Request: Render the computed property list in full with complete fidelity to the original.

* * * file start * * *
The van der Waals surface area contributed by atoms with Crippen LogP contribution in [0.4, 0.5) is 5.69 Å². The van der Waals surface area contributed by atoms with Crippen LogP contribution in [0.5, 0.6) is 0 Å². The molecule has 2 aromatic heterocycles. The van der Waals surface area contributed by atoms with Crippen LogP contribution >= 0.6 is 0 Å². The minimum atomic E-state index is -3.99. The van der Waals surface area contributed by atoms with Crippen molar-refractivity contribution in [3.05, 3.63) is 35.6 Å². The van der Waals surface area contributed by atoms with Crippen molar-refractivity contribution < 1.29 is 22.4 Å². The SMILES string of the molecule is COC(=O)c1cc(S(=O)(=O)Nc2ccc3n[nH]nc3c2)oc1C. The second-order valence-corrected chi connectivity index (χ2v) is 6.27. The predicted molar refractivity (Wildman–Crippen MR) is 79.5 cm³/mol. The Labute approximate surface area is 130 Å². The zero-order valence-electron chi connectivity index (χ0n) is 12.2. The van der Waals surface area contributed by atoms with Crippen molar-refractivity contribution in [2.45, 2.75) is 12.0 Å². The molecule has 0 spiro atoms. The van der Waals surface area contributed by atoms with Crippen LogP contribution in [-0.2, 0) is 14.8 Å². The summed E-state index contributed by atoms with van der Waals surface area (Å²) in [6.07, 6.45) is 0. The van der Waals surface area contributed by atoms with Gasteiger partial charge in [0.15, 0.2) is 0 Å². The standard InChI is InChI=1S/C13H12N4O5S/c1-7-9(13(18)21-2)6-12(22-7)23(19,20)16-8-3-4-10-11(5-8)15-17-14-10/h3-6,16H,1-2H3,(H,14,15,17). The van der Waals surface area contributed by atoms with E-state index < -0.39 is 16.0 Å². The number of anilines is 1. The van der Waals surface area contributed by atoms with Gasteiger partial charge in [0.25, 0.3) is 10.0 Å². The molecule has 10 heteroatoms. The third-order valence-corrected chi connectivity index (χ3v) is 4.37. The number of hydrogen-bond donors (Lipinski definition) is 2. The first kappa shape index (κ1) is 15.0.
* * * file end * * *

The van der Waals surface area contributed by atoms with Crippen LogP contribution in [0.4, 0.5) is 5.69 Å². The van der Waals surface area contributed by atoms with Crippen LogP contribution in [0.5, 0.6) is 0 Å². The molecule has 2 aromatic heterocycles. The van der Waals surface area contributed by atoms with Crippen LogP contribution >= 0.6 is 0 Å². The minimum atomic E-state index is -3.99. The van der Waals surface area contributed by atoms with Crippen molar-refractivity contribution in [3.05, 3.63) is 35.6 Å². The van der Waals surface area contributed by atoms with Crippen molar-refractivity contribution < 1.29 is 22.4 Å². The SMILES string of the molecule is COC(=O)c1cc(S(=O)(=O)Nc2ccc3n[nH]nc3c2)oc1C. The second-order valence-corrected chi connectivity index (χ2v) is 6.27. The predicted molar refractivity (Wildman–Crippen MR) is 79.5 cm³/mol. The Labute approximate surface area is 130 Å². The zero-order valence-electron chi connectivity index (χ0n) is 12.2. The van der Waals surface area contributed by atoms with Crippen molar-refractivity contribution in [2.45, 2.75) is 12.0 Å². The molecule has 0 spiro atoms. The van der Waals surface area contributed by atoms with Crippen LogP contribution in [-0.2, 0) is 14.8 Å². The summed E-state index contributed by atoms with van der Waals surface area (Å²) in [6.07, 6.45) is 0. The van der Waals surface area contributed by atoms with Gasteiger partial charge in [0.15, 0.2) is 0 Å². The standard InChI is InChI=1S/C13H12N4O5S/c1-7-9(13(18)21-2)6-12(22-7)23(19,20)16-8-3-4-10-11(5-8)15-17-14-10/h3-6,16H,1-2H3,(H,14,15,17). The van der Waals surface area contributed by atoms with E-state index < -0.39 is 16.0 Å². The number of anilines is 1. The van der Waals surface area contributed by atoms with Gasteiger partial charge in [0.25, 0.3) is 10.0 Å². The molecule has 10 heteroatoms. The third-order valence-corrected chi connectivity index (χ3v) is 4.37. The number of hydrogen-bond donors (Lipinski definition) is 2. The first kappa shape index (κ1) is 15.0.